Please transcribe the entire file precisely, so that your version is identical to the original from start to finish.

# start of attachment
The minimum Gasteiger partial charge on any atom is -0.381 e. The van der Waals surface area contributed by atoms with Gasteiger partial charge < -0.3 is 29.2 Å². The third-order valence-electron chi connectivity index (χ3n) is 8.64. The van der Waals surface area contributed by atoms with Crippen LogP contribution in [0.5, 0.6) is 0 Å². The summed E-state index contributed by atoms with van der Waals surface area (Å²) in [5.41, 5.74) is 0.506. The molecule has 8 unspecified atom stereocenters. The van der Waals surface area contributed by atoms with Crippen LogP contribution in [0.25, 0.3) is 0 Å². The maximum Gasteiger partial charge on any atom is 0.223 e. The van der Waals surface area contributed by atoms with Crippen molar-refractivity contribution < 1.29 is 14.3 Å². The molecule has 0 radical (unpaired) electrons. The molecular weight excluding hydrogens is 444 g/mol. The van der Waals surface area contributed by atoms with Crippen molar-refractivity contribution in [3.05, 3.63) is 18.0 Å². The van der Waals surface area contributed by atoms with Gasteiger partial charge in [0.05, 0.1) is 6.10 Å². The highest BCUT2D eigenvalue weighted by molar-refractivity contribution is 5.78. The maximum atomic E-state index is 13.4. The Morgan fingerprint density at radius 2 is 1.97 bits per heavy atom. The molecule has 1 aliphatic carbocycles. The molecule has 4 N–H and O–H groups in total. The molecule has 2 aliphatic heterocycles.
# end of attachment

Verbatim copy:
The minimum Gasteiger partial charge on any atom is -0.381 e. The van der Waals surface area contributed by atoms with Gasteiger partial charge < -0.3 is 29.2 Å². The third-order valence-electron chi connectivity index (χ3n) is 8.64. The van der Waals surface area contributed by atoms with Crippen LogP contribution in [0.5, 0.6) is 0 Å². The summed E-state index contributed by atoms with van der Waals surface area (Å²) in [5.41, 5.74) is 0.506. The molecule has 8 unspecified atom stereocenters. The van der Waals surface area contributed by atoms with Crippen LogP contribution in [0.25, 0.3) is 0 Å². The maximum Gasteiger partial charge on any atom is 0.223 e. The van der Waals surface area contributed by atoms with Crippen molar-refractivity contribution < 1.29 is 14.3 Å². The molecule has 0 radical (unpaired) electrons. The molecular weight excluding hydrogens is 444 g/mol. The van der Waals surface area contributed by atoms with Crippen molar-refractivity contribution in [3.05, 3.63) is 18.0 Å². The van der Waals surface area contributed by atoms with Gasteiger partial charge in [0.05, 0.1) is 6.10 Å². The highest BCUT2D eigenvalue weighted by molar-refractivity contribution is 5.78. The maximum atomic E-state index is 13.4. The Morgan fingerprint density at radius 2 is 1.97 bits per heavy atom. The molecule has 1 aliphatic carbocycles. The molecule has 4 N–H and O–H groups in total. The molecule has 2 aliphatic heterocycles.